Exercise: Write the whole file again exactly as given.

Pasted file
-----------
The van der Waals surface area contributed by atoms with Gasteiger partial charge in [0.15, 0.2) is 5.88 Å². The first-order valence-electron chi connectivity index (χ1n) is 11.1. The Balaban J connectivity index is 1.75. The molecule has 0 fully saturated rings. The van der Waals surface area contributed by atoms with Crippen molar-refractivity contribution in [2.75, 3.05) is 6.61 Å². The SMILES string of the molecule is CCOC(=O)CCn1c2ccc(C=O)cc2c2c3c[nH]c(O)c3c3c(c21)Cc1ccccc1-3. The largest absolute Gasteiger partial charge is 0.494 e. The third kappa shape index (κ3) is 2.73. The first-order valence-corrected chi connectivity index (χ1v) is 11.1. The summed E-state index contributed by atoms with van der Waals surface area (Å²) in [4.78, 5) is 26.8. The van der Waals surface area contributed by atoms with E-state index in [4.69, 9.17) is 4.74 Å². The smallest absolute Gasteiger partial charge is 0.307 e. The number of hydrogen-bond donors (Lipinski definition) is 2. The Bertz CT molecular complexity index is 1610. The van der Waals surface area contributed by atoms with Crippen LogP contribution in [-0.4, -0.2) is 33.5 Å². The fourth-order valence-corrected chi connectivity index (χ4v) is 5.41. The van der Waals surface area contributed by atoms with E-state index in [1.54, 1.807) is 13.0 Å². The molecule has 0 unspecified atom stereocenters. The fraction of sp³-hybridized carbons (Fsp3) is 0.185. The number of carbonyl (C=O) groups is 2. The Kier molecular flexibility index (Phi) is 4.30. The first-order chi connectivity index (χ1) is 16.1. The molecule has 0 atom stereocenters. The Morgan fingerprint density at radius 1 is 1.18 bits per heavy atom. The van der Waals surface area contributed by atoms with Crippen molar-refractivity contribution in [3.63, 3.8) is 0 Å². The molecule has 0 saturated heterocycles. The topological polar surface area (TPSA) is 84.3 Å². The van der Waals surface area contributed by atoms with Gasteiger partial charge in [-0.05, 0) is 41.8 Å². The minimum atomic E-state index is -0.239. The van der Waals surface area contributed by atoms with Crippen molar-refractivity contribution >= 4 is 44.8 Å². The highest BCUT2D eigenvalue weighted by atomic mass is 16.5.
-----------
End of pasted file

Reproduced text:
The van der Waals surface area contributed by atoms with Gasteiger partial charge in [0.15, 0.2) is 5.88 Å². The first-order valence-electron chi connectivity index (χ1n) is 11.1. The Balaban J connectivity index is 1.75. The molecule has 0 fully saturated rings. The van der Waals surface area contributed by atoms with Crippen molar-refractivity contribution in [2.75, 3.05) is 6.61 Å². The SMILES string of the molecule is CCOC(=O)CCn1c2ccc(C=O)cc2c2c3c[nH]c(O)c3c3c(c21)Cc1ccccc1-3. The largest absolute Gasteiger partial charge is 0.494 e. The third kappa shape index (κ3) is 2.73. The first-order valence-corrected chi connectivity index (χ1v) is 11.1. The summed E-state index contributed by atoms with van der Waals surface area (Å²) in [4.78, 5) is 26.8. The van der Waals surface area contributed by atoms with E-state index in [4.69, 9.17) is 4.74 Å². The smallest absolute Gasteiger partial charge is 0.307 e. The number of hydrogen-bond donors (Lipinski definition) is 2. The Bertz CT molecular complexity index is 1610. The van der Waals surface area contributed by atoms with Crippen LogP contribution in [-0.4, -0.2) is 33.5 Å². The fourth-order valence-corrected chi connectivity index (χ4v) is 5.41. The van der Waals surface area contributed by atoms with E-state index in [1.54, 1.807) is 13.0 Å². The molecule has 0 unspecified atom stereocenters. The fraction of sp³-hybridized carbons (Fsp3) is 0.185. The number of carbonyl (C=O) groups is 2. The Kier molecular flexibility index (Phi) is 4.30. The first-order chi connectivity index (χ1) is 16.1. The molecule has 0 atom stereocenters. The Morgan fingerprint density at radius 1 is 1.18 bits per heavy atom. The van der Waals surface area contributed by atoms with Crippen molar-refractivity contribution in [3.63, 3.8) is 0 Å². The molecule has 0 saturated heterocycles. The topological polar surface area (TPSA) is 84.3 Å². The van der Waals surface area contributed by atoms with Gasteiger partial charge in [-0.05, 0) is 41.8 Å². The minimum atomic E-state index is -0.239. The van der Waals surface area contributed by atoms with Crippen molar-refractivity contribution >= 4 is 44.8 Å². The highest BCUT2D eigenvalue weighted by atomic mass is 16.5.